Mini Book Review – Winning (Sir Clive Woodward)
Posted by markharrison on December 18, 2006
Last week, I was invited to go and see the Varsity Match at Twickenham. Unfortunately, Cambridge won, but the different styles of play were instructive. Oxford clearly had the better players – some real briliance there, however, Cambridge had far, far, better teamwork, and an organisation about them that just left the dark blues trailing.
This reminded me that I’d never got around to reviewing “Winning” by Sir Clive Woodward. Written shortly after England won the 2003 Rugby World Cup, this is the England coach’s view of the route to the top.
What I’d not realised before this book was that Sir Clive had run a succesful business as well as being a rugby coach, and it is clear that he in an intelligent, analytical man, who also happens to care passionately about sport.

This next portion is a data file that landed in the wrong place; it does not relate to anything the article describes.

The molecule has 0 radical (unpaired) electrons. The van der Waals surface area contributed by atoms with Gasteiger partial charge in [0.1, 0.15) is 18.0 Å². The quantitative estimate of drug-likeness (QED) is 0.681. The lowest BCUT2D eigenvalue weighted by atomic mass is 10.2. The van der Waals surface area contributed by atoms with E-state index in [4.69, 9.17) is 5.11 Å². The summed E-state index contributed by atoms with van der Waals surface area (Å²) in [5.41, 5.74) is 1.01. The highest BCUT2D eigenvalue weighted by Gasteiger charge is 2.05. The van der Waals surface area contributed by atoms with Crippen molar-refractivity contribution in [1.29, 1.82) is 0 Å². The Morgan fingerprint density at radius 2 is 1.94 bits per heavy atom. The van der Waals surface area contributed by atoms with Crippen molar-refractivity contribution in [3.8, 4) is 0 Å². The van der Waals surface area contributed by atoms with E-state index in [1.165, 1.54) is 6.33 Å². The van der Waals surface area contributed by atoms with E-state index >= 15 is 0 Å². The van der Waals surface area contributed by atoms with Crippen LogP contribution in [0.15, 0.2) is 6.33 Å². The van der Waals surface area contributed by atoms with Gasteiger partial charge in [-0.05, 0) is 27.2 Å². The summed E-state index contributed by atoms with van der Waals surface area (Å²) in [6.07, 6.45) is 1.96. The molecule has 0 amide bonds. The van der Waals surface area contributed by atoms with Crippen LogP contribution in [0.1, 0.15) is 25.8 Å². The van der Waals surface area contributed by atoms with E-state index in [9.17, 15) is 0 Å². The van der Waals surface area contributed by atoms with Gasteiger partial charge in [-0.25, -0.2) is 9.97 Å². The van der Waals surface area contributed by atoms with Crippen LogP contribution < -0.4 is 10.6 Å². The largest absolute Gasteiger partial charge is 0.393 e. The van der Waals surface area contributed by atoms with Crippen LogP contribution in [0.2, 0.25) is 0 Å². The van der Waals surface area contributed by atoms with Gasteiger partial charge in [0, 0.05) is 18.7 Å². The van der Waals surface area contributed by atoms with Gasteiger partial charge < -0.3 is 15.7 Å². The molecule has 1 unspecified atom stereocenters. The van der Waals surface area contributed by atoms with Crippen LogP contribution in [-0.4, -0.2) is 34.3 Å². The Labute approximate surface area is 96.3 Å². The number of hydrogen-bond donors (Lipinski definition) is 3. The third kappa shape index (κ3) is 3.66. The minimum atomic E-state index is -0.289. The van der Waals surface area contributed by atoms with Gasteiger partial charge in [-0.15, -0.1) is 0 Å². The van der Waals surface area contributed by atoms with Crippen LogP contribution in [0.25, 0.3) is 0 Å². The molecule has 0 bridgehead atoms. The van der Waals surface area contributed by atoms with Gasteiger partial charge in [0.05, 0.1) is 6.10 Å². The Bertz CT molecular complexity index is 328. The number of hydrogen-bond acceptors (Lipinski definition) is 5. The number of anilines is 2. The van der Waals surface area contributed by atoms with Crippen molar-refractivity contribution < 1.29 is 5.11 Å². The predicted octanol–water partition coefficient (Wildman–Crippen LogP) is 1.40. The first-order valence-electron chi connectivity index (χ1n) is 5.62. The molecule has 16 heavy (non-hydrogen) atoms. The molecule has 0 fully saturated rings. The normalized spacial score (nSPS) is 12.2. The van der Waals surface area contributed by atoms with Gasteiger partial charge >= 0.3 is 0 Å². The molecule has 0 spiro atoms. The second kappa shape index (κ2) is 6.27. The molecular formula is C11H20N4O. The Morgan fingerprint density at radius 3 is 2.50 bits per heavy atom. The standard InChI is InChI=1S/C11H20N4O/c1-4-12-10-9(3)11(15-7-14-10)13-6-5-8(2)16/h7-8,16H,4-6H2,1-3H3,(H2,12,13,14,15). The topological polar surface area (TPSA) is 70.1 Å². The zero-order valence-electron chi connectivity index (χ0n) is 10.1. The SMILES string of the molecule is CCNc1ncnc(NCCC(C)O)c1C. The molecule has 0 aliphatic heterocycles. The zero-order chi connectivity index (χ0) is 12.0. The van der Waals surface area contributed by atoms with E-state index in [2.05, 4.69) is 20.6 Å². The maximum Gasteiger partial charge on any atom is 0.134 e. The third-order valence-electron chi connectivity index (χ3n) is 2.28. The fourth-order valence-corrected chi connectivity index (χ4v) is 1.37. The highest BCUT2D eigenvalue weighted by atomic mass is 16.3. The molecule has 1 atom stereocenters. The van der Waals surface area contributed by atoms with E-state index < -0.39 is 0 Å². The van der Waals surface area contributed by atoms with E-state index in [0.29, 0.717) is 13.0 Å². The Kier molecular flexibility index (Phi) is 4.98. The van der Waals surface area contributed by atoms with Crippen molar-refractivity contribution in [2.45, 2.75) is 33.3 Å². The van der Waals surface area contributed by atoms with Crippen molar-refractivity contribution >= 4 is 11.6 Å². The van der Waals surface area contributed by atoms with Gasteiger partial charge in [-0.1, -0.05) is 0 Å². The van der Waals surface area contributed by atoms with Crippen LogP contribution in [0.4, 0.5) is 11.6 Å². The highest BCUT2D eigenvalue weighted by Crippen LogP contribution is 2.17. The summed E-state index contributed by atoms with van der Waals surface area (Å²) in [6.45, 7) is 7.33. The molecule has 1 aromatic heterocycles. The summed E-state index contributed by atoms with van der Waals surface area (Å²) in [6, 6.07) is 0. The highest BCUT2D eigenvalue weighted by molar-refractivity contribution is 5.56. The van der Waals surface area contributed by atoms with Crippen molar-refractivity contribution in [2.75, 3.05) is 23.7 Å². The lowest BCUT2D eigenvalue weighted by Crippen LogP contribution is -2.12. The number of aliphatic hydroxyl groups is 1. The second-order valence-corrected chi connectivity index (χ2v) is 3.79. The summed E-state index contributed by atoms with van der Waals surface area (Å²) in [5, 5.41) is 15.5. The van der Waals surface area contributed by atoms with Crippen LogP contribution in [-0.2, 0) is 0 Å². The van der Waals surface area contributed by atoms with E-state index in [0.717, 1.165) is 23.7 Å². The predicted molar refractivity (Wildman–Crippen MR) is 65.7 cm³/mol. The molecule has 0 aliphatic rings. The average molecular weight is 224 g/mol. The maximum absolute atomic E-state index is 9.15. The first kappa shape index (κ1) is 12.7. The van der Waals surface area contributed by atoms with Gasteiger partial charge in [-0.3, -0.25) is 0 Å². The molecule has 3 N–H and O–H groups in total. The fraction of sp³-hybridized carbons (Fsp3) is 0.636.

Much of the book is, obviously, specific to rugby, and things like the analysis of the chance of scoring in a three-phase fast ball play aren’t going to be relevant to running any other kind of business.
However, there is a lot to be learned – the focus on Winning as the goal (rather than feeling “it’s the taking part that counts”), but also the focus on enjoying what you do are obvious lessons to pick out.
The other thing that struck me was not so much what Sir Clive said, as how he said it:
We all know that knowledge on its own is useless – it has to be combined with action to get results. However, what Sir Clive clearly shows is that there’s another ingredient – passion – that makes the difference between “taking part” and “Winning!”